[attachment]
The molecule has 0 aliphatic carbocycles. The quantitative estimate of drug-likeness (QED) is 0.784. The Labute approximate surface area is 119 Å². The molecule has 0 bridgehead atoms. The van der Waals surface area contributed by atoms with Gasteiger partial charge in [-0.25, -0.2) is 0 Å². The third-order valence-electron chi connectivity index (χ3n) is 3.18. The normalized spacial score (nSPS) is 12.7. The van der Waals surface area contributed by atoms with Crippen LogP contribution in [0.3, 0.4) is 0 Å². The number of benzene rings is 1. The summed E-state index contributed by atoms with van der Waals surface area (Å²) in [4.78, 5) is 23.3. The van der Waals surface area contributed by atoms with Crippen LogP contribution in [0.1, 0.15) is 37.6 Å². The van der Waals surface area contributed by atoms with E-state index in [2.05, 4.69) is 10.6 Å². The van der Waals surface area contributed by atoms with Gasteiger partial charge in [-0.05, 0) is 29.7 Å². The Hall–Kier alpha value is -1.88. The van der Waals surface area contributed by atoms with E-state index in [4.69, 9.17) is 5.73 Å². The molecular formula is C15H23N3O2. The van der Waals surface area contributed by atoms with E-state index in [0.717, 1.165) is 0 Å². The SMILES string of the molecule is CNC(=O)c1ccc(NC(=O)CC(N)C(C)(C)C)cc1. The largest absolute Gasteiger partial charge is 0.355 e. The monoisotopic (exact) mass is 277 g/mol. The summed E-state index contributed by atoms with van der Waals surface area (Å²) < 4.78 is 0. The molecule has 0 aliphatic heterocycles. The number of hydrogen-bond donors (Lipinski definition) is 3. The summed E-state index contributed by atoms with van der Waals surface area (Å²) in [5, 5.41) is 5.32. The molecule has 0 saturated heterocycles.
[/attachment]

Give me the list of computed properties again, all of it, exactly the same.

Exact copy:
The molecule has 0 aliphatic carbocycles. The quantitative estimate of drug-likeness (QED) is 0.784. The Labute approximate surface area is 119 Å². The molecule has 0 bridgehead atoms. The van der Waals surface area contributed by atoms with Gasteiger partial charge in [-0.25, -0.2) is 0 Å². The third-order valence-electron chi connectivity index (χ3n) is 3.18. The normalized spacial score (nSPS) is 12.7. The van der Waals surface area contributed by atoms with Crippen LogP contribution in [0.3, 0.4) is 0 Å². The number of benzene rings is 1. The summed E-state index contributed by atoms with van der Waals surface area (Å²) in [4.78, 5) is 23.3. The van der Waals surface area contributed by atoms with Crippen LogP contribution in [0.1, 0.15) is 37.6 Å². The van der Waals surface area contributed by atoms with E-state index in [2.05, 4.69) is 10.6 Å². The van der Waals surface area contributed by atoms with Gasteiger partial charge in [-0.05, 0) is 29.7 Å². The Hall–Kier alpha value is -1.88. The van der Waals surface area contributed by atoms with E-state index in [4.69, 9.17) is 5.73 Å². The molecular formula is C15H23N3O2. The van der Waals surface area contributed by atoms with E-state index in [0.717, 1.165) is 0 Å². The SMILES string of the molecule is CNC(=O)c1ccc(NC(=O)CC(N)C(C)(C)C)cc1. The largest absolute Gasteiger partial charge is 0.355 e. The monoisotopic (exact) mass is 277 g/mol. The summed E-state index contributed by atoms with van der Waals surface area (Å²) < 4.78 is 0. The molecule has 0 aliphatic heterocycles. The number of hydrogen-bond donors (Lipinski definition) is 3. The summed E-state index contributed by atoms with van der Waals surface area (Å²) in [5, 5.41) is 5.32. The molecule has 0 saturated heterocycles.